Financial institutions are embracing application programming interfaces (APIs) and open banking to adapt to a rapidly changing consumer landscape. The first volume of the F5 Labs 2020 Application Protection Report finds that over 50% of the cases studied for API breaches and disclosures were authentication and authorization related. The solution to this problem is to correctly use OAuth and OpenID Connect (OIDCOpenID Connect is an identity layer built on top of the OAuth 2.0 protocol, allowing clients to validate the identity of the end user.). The OpenID foundation1 has developed financial-grade APIs (FAPI), a set of specifications to secure APIs in the banking sector. FAPI2 is built on top of OAuth 2.0 and OIDC and addresses security gaps. This article series on Financial APIs discusses these kinds of security controls with this part focusing on OAuth and Proof Key for Code Exchange (PKCE).
OAuth and Challenges with Public Client
OAuth3 is an open standard protocol for authorization that allows for unrelated services to share access without the need to share user credentials. OAuth 2.0 (the current version) provides for an access token used to grant access to APIs. The OAuth specification supports multiple ways to get the access token, known as Grant Types. One of the most widely used grant types is “Authorization Code Flow,”4 used by both web and mobile applications. Authorization Code Flow provides additional security cover because, in its workflow, the application receives an authorization code, which it needs to exchange with the Authorization Server for an Access Token. Figure 1 explains the authorization code grant flow for a native mobile application.
What Happens on the User Device During the Authorization Code Flow Grant?
The best practice document from Internet Engineering Task Force (IETF)1 recommends the use of an external user agent (such as a browser) to complete the flow in authorization flow code grant. When a native app wants to access private information, it needs to first get an authorization code. The native app starts its authorization request via the browser, which completes Step 3 and 4 (as shown in Figure 1) to get an authorization code. The browser then passes the authorization code back to the native application via a mechanism facilitated by the client operating system. The native application then exchanges the authorization code for an access token. Figure 2 illustrates the communication between a native application and the browser.
Authorization Code Interception Attack
The authorization code grant flow is supported by both confidential and public clients. It is possible for an attacker to reverse engineer a mobile application to gain access to the client secret. In the case of single page applications (SPA), the client secret is available in the web code, openly accessibly in the browser. With a client secret and authorization code, a malicious application can effectively impersonate the original application for which the authorization code was issued. This is called an authorization code interception attack. The idea is to exchange that authorization code for “Access Token” and optionally “Refresh Tokens” from the token endpoint and gain access to a user’s account. Figure 3 illustrates the weakness in this authorization code flow sequence.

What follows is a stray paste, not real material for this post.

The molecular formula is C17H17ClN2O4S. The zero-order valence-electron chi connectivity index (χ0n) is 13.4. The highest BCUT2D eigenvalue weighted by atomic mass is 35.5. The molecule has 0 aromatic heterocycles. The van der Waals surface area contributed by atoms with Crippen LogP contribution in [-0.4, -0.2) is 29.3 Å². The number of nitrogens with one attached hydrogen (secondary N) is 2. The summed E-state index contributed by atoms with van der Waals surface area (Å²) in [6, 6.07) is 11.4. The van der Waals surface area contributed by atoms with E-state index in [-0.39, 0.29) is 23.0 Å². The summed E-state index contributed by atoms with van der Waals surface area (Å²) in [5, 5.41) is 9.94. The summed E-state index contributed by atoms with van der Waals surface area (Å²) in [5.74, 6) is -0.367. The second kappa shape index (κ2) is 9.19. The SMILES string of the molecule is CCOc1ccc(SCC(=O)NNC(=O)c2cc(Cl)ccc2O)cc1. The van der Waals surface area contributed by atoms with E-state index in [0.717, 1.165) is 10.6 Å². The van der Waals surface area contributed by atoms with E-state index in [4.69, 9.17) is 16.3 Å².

PKCE Mitigates Authorization Code Interception Attack
RFC 76361 describes a mechanism to mitigate authorization code interception attacks. It’s known as Proof Key for Code Exchange or PKCE. It is an extension to the authorization code grant flow in OAuth2.0 and will become mandatory in OAuth 2.1. It requires the use of a dynamically generated random key known as a code verifier. A transformed value of the code verifier known as a code challenge is transferred during the request for an authorization code. The application will later need to provide the same code challenge when exchanging the authorization code for the access token. The code challenge is transmitted over an encrypted channel, protecting it from interception. The code verifier is dynamically generated by the application and cached for the specific request. Both generation and storage mechanisms need to be impervious to attacks. The ephemeral nature of the code verifier prevents it from being misused if an attacker gains access to it. Figure 4 illustrates how PKCE negates the use of stolen or intercepted authorization codes.
Financial institutions are progressing with their digital transformations and efforts to provide customers greater control of their data with open banking. An understanding of FAPI specifications can really help the journey. Securing APIs with OAuth with PKCE can ease APIs authorization challenges, such as authorization code flow interception attacks.